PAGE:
For cropping, I decided to use the react-easy-crop (opens in a new tab) library. I liked this library as it was very minimal--no sliders or anything like that, just a simple one where you can drag and scroll. It even came with guide lines too!

A gif showing a demo of the cropping feature. An image is loaded into the frame, then dragged around to adjust the position. The image is then resized by zooming in and out with the mouse or touchscreen.

To indicate that the photo was movable/croppable, I flashed the guide when the user inserted a photo. I wanted to see if people would know that they had the ability to adjust the photo. I asked my friends to test the website without mentioning the cropping feature. After they finished using it, I asked them about the first action they took upon loading a photo. All of them said they moved the photo around. Even some of them said that they would've still moved it even if the guide didn't show up at all. This cropping feature is similar to posting a photo on Instagram, so most people should be able to use it, at least Gen Z...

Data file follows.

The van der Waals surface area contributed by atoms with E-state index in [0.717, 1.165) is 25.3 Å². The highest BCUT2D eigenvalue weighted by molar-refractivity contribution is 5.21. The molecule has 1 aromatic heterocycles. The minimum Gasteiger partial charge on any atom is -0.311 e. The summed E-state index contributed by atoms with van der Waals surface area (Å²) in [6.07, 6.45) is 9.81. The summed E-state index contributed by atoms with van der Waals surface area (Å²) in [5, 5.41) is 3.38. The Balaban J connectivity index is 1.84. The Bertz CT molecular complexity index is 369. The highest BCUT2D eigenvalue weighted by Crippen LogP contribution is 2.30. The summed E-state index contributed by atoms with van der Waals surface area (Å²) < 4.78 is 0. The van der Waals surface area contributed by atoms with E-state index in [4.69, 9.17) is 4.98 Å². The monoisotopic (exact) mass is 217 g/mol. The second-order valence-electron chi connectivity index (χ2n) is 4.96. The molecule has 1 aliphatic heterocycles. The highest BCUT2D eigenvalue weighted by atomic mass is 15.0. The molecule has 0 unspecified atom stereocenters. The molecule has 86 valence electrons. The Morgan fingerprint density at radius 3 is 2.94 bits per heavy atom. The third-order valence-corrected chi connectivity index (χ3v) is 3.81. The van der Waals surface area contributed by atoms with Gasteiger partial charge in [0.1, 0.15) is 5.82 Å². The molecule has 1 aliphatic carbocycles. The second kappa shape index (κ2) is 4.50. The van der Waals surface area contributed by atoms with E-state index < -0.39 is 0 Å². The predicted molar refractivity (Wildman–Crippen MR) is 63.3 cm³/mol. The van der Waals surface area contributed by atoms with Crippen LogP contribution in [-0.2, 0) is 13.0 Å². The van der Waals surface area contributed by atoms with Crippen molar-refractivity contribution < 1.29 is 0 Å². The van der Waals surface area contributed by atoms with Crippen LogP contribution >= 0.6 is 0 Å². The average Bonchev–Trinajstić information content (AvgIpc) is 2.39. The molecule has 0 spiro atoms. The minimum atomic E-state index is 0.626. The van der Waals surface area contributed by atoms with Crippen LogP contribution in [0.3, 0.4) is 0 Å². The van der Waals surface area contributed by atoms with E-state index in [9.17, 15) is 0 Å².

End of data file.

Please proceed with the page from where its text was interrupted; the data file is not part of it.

I implemented the library, but there was one more problem left: setting the initial size of the photo. Basically, the problem was that if the user loaded a huge photo, it would be too big for the frame, and if the user loaded a small photo, it would be too small for the frame. The user would either need to zoom out or zoom in extraneously to fit their image. To fix this, I coded a quick algorithm that takes in account image size and device size. No matter how big or small photo or device, the photo will always be the perfect size when loaded into the template.